I love post-apocalyptic stories. I love reading them, watching them on TV, and yes, I dabble in writing them. Post-apocalyptic stories are my pet projects, the ones that I don’t really intend to publish, or even share with anyone else. I write them simply because I want to – and because it is the best way to stop the idea from rattling around in my head. I know that my strength is not in this genre, and I don’t mind. But this leads me to a question: how do we, as writers, know what genre is “right” for us?
To answer this question, here is a little bit about my bookshelf. I’ve got 14 classics (6 of them Russian lit), 5 sci-fi, 4 plays, 15 vampire books (most of which are part of the Noble Dead Saga by Barb and JC Hendee), 53 fantasy, 8 post-apocalyptic, and 3 books that I would simply call “fiction.” This count excludes all of my non-fiction and most of my YA and children’s books, most of which are in storage. It’s obvious that fantasy is the genre I read the most, so it makes sense that I write mostly fantasy. Out of the genres I read, it is the one I know the most about.
But here is something more telling: when I was a kid, I had a wild imagination. I would always be playing outside and imagining that I was on quests and battling and rescuing people. The first time I remember playing these games was in second grade, at recess, with my friends. We would switch roles all the time. Sometimes I was the princess, or the prince, or the knight, even the dog. From then I don’t really remember a time in my childhood that I wasn’t make-believing. And my make-believe, even before I knew anything about genre and before I can remember ever reading fantasy books, were always “fantastic.”
Does that mean that the genre we choose is inherent in us? I think that would be a foolish thing to claim, and yet it might seem that way. I can’t remember when I started reading fantasy books. The earliest I can remember reading is the Lioness Quartet, by Tamora Pierce, and I think I read that in fifth or sixth grade. But maybe the movies I watched were more influential in my early childhood. I remember watching “Beauty and the Beast” over and over (my family attributes my love of books to wanting to be like Belle) but there aren’t any other movies that really stand out to me.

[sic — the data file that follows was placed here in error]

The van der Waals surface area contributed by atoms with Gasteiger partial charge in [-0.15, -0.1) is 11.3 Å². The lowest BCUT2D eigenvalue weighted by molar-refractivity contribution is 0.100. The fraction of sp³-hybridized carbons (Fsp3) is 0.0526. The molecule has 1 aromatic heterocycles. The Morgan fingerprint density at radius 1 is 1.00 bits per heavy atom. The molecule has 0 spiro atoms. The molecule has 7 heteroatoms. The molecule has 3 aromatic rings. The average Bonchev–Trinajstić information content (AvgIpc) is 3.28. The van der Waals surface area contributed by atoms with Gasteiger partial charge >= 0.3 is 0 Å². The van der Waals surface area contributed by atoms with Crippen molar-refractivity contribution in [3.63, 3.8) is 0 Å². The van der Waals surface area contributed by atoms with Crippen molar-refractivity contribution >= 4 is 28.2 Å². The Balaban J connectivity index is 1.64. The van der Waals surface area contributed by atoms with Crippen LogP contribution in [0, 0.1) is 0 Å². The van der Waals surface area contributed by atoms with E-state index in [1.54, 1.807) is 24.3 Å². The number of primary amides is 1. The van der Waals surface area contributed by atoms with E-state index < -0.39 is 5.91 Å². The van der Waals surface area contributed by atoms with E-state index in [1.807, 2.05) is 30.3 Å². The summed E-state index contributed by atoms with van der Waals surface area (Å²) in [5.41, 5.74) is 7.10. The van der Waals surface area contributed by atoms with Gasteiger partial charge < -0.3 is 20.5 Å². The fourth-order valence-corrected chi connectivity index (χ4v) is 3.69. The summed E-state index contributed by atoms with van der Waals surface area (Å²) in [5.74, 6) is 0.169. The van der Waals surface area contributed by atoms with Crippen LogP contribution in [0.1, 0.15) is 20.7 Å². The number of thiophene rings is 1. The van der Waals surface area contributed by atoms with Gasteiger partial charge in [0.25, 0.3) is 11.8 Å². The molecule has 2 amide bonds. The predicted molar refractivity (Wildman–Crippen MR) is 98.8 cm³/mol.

But here is the big truth about why I (at least originally) chose fantasy to write. After my dabbling days were over and I started getting serious (sometime in high school) I chose fantasy because I thought “it will be the least amount of work.” I didn’t want to write historical fiction, or really any other kind of what I call “real-world” fiction because of the research involved. I didn’t want to write sci-fi because of the science. I chose fantasy because I thought it would be the easiest. I didn’t think I would be doing any research because it was all made up (I am so thankful that I grew out of this – research makes fantasy stories SO much better).
Yesterday a friend of mine commented that my biggest strength is in world-building. I don’t think this would be true if I’d chosen another genre. I think my excitement over “no research” helped develop this strength in me. The genre we choose, and the reason we choose it, can have a lot to do with what we are best at, which strengths we develop.
Enough about me. What is your favorite genre to read? To write? Why did you choose that genre?
Take care, fellow travelers.